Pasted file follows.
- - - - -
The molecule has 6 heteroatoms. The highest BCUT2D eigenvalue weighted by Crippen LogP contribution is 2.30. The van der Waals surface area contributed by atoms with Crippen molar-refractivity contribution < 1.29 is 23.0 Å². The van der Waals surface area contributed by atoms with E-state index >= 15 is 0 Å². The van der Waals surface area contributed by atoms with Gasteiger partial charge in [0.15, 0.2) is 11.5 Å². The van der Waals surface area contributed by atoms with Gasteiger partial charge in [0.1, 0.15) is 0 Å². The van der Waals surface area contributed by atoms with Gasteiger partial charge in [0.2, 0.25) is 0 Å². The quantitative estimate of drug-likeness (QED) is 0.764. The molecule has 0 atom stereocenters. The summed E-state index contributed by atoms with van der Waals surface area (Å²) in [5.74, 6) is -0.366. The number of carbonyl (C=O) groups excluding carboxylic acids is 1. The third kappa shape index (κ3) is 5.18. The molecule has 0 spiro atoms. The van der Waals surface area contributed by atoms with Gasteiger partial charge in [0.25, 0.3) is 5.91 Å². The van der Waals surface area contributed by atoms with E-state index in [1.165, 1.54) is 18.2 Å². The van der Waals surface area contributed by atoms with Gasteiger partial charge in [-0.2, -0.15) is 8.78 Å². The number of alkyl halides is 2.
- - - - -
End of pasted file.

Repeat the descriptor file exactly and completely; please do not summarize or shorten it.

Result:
The molecule has 6 heteroatoms. The highest BCUT2D eigenvalue weighted by Crippen LogP contribution is 2.30. The van der Waals surface area contributed by atoms with Crippen molar-refractivity contribution < 1.29 is 23.0 Å². The van der Waals surface area contributed by atoms with E-state index >= 15 is 0 Å². The van der Waals surface area contributed by atoms with Gasteiger partial charge in [0.15, 0.2) is 11.5 Å². The van der Waals surface area contributed by atoms with Gasteiger partial charge in [0.1, 0.15) is 0 Å². The van der Waals surface area contributed by atoms with Gasteiger partial charge in [0.2, 0.25) is 0 Å². The quantitative estimate of drug-likeness (QED) is 0.764. The molecule has 0 atom stereocenters. The summed E-state index contributed by atoms with van der Waals surface area (Å²) in [5.74, 6) is -0.366. The number of carbonyl (C=O) groups excluding carboxylic acids is 1. The third kappa shape index (κ3) is 5.18. The molecule has 0 spiro atoms. The van der Waals surface area contributed by atoms with Gasteiger partial charge in [0.25, 0.3) is 5.91 Å². The van der Waals surface area contributed by atoms with E-state index in [1.165, 1.54) is 18.2 Å². The van der Waals surface area contributed by atoms with Gasteiger partial charge in [-0.2, -0.15) is 8.78 Å². The number of alkyl halides is 2.